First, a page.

Understanding UNIX / Linux File Systems

A conceptual understanding of the file system, especially data structure and related terms will help you become a successful system administrator. I have seen many new Linux system administrator without any clue about the file system. The conceptual knowledge can be applied to restore the file system in an emergency situation.

What is a file in Linux or Unix?

A file is a collection of data items stored on disk. Or, it is a device which can store the information, data, music (mp3 files), picture, movie, sound, PDF book and more. All data must be stored on your computer in the form of a file. Files are always associated with devices like hard disk, floppy disk, USB pen drive and more. A file is the last object in your file system tree. See Linux/UNIX – rules for naming file and directory names.

How to list directory contents

Use the ls command:
ls
ls -l
ls -Fl
ls -l /etc/

Using ls command to list information about the files on Linux and Unix-like systems

The ls -l command gives full information and indicates the type of filesystem object stored on disk. For example:
drwxr-xr-x  3 root root     4096 Apr  4  2018 acpi
-rw-r--r--  1 root root     3028 Apr  4  2018 adduser.conf

The following information is displayed for each file from above outputs:

Field Description
drwxr-xr-x File mode
3 Number of links to file
root File owner name
root File group name
4096 number of bytes in the file
Apr 4 2018 Abbreviated month, day-of-month file was last modified, hour file last modified, and minute file last modified
acpi The pathname/filename

The acpi is a directory indicated by first character d in drwxr-xr-x and the adduser.conf is a file indicated by first character - in -rw-r--r--. Let us try to understand meaning of drwxr-xr-x in ls command output.

More on the file mode

To understand the drwxr-xr-x file mode let us divide into three groups:

  1. group 1 : d
  2. group 2 : rwx
  3. group 3 : r-x
  4. group 4 : r-x

The file mode (group 1) printed consists of the file type and the permissions. The entry type character (group 1) describes the type of file, as follows:

Character File type
- Regular file.
b Block special file.
c Character special file.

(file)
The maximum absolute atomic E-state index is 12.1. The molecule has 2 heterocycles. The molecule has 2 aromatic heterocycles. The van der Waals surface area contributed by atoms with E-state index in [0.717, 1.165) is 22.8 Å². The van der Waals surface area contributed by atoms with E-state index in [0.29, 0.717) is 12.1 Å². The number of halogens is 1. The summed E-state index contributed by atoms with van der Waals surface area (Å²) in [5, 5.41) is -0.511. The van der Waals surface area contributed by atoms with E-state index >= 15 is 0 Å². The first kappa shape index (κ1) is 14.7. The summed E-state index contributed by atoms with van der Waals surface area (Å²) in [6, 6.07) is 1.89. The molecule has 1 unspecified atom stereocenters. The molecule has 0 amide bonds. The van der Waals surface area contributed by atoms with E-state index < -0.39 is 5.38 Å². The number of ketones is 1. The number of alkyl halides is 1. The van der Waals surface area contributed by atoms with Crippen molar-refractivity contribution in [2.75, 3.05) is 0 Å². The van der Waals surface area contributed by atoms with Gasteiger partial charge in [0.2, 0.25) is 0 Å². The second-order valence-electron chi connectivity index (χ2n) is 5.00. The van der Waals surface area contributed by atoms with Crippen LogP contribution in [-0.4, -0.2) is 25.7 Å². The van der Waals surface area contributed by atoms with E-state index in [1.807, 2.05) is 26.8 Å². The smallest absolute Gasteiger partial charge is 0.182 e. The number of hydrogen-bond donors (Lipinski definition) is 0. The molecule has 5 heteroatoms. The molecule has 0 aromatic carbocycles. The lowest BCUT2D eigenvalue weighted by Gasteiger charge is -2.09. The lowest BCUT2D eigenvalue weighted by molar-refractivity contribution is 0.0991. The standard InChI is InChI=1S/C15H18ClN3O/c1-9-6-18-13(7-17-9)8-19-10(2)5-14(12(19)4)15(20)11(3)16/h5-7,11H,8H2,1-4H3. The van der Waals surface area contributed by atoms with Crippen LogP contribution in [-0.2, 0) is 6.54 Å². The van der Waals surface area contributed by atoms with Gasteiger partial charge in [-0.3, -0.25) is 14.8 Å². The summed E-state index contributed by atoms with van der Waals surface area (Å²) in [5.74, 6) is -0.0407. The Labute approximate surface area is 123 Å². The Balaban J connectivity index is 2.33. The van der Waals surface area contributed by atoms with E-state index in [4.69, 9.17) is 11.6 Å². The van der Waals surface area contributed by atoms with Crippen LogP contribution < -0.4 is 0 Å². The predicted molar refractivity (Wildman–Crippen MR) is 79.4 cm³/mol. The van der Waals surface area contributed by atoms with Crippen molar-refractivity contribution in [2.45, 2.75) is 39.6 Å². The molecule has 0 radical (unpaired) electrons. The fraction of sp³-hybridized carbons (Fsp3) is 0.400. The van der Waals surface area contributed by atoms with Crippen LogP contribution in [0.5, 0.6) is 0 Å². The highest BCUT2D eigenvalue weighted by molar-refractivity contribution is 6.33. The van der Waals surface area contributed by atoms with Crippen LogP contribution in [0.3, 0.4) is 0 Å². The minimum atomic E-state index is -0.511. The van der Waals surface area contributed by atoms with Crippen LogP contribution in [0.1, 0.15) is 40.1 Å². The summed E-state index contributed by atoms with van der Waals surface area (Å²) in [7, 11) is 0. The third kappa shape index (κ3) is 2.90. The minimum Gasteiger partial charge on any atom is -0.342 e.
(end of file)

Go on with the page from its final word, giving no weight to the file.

d Directory.
l Symbolic link.
p FIFO.
s Socket.
w Whiteout.

The next three groups are for owner permissions (group 2), group permissions (group 3), and other permissions (group 4). So each field has three character positions:

  1. r : Read only file permission
  2. w : Write only file permission
  3. x : Execute only file permission
  4. – : No permission

So group 2 has rwx permission it means you have read, write and executable permission on the file.

What is a directory?

A directory is a group of files. A directory is divided into two types:

  • Root directory – Strictly speaking, there is only one root directory in your Linux and Unix-like system, which is denoted by / (forward slash). It is root of your entire file system and can not be renamed or deleted.
  • Sub directory – Directory under root (/) directory is subdirectory which can be created, renamed by the user.

Directories are used to organize your data files, programs more efficiently.

How to create a directory

Use the mkdir command:
mkdir dir1
Next list newly created directory with the help of ls command:
ls -ld dir1
To change the working directory use the cd command:
cd dir1
To print the current working directory, run the pwd command:
pwd
Let us create two sub-directories and a file, run:
mkdir foo
mkdir -v bar

Next create a file named demo.txt in Linux/Unix from a bash shell prompt, run:
echo "This is a test" > demo.txt
List everything:
ls -l

Creating a new directory, sub-directories, and file on Linux